How VR Could Transform TV News

Fake news or just virtual?

Key Takeaways

  • The line between news and reality could blur with the use of VR sets for TV shows. 
  • A design firm has released a digital news studio that lets guests visit the set virtually as avatars. 
  • Softroom developed the concept with help from renowned video game company Epic Games.
Concept images for The News Pavilion.


TV news programs increasingly are using video conferencing to host guests, and now you could be seeing virtual visitors on your favorite show. 

Design consultancy firm Softroom has designed a virtual reality (VR) news studio intended to blur the boundaries of the traditional studio. The News Pavilion uses a booth where presenters and guests can gather around a table in VR. The software could blur the line between news and gaming, experts say. 

"People are used to using VR for entertainment and not to gather information, especially breaking news," Kathleen M. Ryan, a journalism professor at the University of Colorado Boulder, told Lifewire in an email interview. 

Game Show?

The virtual news studio developed by Softroom looks like a video game, and there’s a reason for that. The company says it developed the concept with help from renowned video game company Epic Games

The News Pavilion contains a news booth area, where the presenter can physically sit at a desk. A pavilion with video walls surrounds the studio so that cameras can film the newsreaders in live time, and the video output is displayed live onto the LED walls. Remote guests can be digitally inserted onto the set. 

"I believe that VR TV studios like this can be good for journalism as they can make it easier for journalists and other broadcasters to explain and illustrate complex topics more clearly and intuitively," Nick Jushchyshyn, the program director for VR and immersive media at Drexel University, told Lifewire in an email interview. 

The Weather Channel, for example, uses this same technology to illustrate the effects of a storm surge or tornado winds, Jushchyshyn pointed out. 

"An average person may not intuitively picture in their minds what a 10-foot high surge of dirty seawater would look like and do in their neighborhood by just hearing the words, but through the use of a VR TV studio, the event can be shown live and interactively in the safety of the studio, without even sending a crew into a storm," he added.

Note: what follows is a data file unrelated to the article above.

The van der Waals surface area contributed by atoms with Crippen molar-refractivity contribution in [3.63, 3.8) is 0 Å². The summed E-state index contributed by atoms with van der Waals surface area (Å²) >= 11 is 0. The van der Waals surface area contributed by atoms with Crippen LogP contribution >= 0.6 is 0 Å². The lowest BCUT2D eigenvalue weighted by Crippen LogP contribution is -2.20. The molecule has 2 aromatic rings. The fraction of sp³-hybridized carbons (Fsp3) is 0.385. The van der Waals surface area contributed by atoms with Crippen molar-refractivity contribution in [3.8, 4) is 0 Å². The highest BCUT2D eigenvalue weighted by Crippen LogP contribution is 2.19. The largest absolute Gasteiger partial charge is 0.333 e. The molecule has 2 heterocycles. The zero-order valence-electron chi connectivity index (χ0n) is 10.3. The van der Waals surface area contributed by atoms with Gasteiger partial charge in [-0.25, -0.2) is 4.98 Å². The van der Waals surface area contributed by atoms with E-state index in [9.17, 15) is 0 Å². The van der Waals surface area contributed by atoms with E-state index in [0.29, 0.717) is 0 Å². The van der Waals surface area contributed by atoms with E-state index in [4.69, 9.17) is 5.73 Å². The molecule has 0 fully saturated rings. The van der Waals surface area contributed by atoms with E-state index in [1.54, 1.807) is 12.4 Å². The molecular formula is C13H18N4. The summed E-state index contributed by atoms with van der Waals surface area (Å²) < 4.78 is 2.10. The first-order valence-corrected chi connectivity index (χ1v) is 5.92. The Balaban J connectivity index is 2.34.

Virtual TV studios are likely to grow in popularity, Jushchyshyn said. Until a few years ago, this technology was so expensive that it was only available to high-end professional broadcast studios, but the software and hardware costs have come down to the level where corporate, academic, and even personal video studios can use it.

"In general, after a greenscreen studio has been put in place and VR sets are in use, it’s faster and less expensive to 'build' and use new studio sets and props digitally than in the real world," he added. 

Choose Your Own News Show

Virtual reality technology could open new ways for viewers to experience the news, Ryan said. For example, you could see a story from multiple angles by wandering behind the desk or observing alongside the weather person. Viewers also could decide to watch stories in a different order, or get a chance to "anchor" and "produce" a newscast themselves.

Concept image for The News Pavilion.


"However, it’s not enough to do technology simply because we can—we should figure out if the technology advances the story or the audiences’ understanding and experience," she added.

Ryan has done research showing that augmented reality and immersive online technology offer viewers more information than VR. 

"For our respondents, VR is more like a game—something that’s fun to experience but not really very good at transmitting information," Ryan said. "While the technology could be a great add-on to already-produced news’s unlikely to supplant the evening newscast. It’s been too closely tied to gaming." 

Immersive technology will fundamentally change journalism, predicted DJ Smith, co-founder of the virtual reality company The Glimpse Group, in an email interview with Lifewire. 

"Reporters have always had the ability to frame a picture in a way that best suits their storylines," he added. "The classic example is a reporter can make a crowd of people look very large or very small, and all that matters is how far away the camera is when the picture is taken. Integrating VR into a studio is much better because the reporting is more accurate and compelling."

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